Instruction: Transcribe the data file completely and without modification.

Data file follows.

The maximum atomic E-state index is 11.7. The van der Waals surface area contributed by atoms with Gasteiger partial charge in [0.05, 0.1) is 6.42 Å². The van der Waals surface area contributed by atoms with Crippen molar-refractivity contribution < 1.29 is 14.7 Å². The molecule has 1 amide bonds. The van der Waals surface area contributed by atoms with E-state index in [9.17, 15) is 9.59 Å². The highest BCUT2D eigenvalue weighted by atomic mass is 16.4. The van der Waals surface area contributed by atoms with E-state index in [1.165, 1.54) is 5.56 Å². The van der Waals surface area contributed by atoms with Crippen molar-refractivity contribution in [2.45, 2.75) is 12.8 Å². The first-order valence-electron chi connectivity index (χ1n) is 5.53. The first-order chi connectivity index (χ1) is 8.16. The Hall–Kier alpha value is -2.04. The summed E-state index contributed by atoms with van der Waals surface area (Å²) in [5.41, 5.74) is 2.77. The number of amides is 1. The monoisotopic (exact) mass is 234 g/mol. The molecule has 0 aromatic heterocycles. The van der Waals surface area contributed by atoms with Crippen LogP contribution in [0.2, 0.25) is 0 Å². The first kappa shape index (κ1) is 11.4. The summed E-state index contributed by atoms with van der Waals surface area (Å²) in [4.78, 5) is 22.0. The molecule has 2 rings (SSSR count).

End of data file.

The maximum atomic E-state index is 11.7. The van der Waals surface area contributed by atoms with Gasteiger partial charge in [0.05, 0.1) is 6.42 Å². The van der Waals surface area contributed by atoms with Crippen molar-refractivity contribution < 1.29 is 14.7 Å². The molecule has 1 amide bonds. The van der Waals surface area contributed by atoms with E-state index in [9.17, 15) is 9.59 Å². The highest BCUT2D eigenvalue weighted by atomic mass is 16.4. The van der Waals surface area contributed by atoms with E-state index in [1.165, 1.54) is 5.56 Å². The van der Waals surface area contributed by atoms with Crippen molar-refractivity contribution in [2.45, 2.75) is 12.8 Å². The first-order valence-electron chi connectivity index (χ1n) is 5.53. The first-order chi connectivity index (χ1) is 8.16. The Hall–Kier alpha value is -2.04. The summed E-state index contributed by atoms with van der Waals surface area (Å²) in [5.41, 5.74) is 2.77. The number of amides is 1. The monoisotopic (exact) mass is 234 g/mol. The molecule has 0 aromatic heterocycles. The van der Waals surface area contributed by atoms with Crippen LogP contribution in [0.2, 0.25) is 0 Å². The first kappa shape index (κ1) is 11.4. The summed E-state index contributed by atoms with van der Waals surface area (Å²) in [4.78, 5) is 22.0. The molecule has 2 rings (SSSR count).